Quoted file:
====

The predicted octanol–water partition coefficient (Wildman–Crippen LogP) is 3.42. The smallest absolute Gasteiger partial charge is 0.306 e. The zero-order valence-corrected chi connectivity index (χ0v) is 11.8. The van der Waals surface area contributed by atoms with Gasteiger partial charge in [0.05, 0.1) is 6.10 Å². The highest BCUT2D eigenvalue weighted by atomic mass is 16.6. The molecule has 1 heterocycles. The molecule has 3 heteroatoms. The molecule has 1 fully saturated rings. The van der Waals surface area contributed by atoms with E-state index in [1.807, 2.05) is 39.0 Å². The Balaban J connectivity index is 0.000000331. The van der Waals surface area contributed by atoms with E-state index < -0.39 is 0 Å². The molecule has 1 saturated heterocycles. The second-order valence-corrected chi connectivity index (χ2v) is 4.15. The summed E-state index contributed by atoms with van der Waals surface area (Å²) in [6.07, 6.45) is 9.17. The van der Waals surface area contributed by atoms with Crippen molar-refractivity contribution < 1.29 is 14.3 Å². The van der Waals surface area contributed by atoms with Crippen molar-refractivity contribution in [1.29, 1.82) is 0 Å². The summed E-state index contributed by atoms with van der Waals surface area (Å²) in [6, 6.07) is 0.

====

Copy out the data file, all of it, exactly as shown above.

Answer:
The predicted octanol–water partition coefficient (Wildman–Crippen LogP) is 3.42. The smallest absolute Gasteiger partial charge is 0.306 e. The zero-order valence-corrected chi connectivity index (χ0v) is 11.8. The van der Waals surface area contributed by atoms with Gasteiger partial charge in [0.05, 0.1) is 6.10 Å². The highest BCUT2D eigenvalue weighted by atomic mass is 16.6. The molecule has 1 heterocycles. The molecule has 3 heteroatoms. The molecule has 1 fully saturated rings. The van der Waals surface area contributed by atoms with E-state index in [1.807, 2.05) is 39.0 Å². The Balaban J connectivity index is 0.000000331. The van der Waals surface area contributed by atoms with E-state index < -0.39 is 0 Å². The molecule has 1 saturated heterocycles. The second-order valence-corrected chi connectivity index (χ2v) is 4.15. The summed E-state index contributed by atoms with van der Waals surface area (Å²) in [6.07, 6.45) is 9.17. The van der Waals surface area contributed by atoms with Crippen molar-refractivity contribution < 1.29 is 14.3 Å². The van der Waals surface area contributed by atoms with Crippen molar-refractivity contribution in [1.29, 1.82) is 0 Å². The summed E-state index contributed by atoms with van der Waals surface area (Å²) in [6, 6.07) is 0.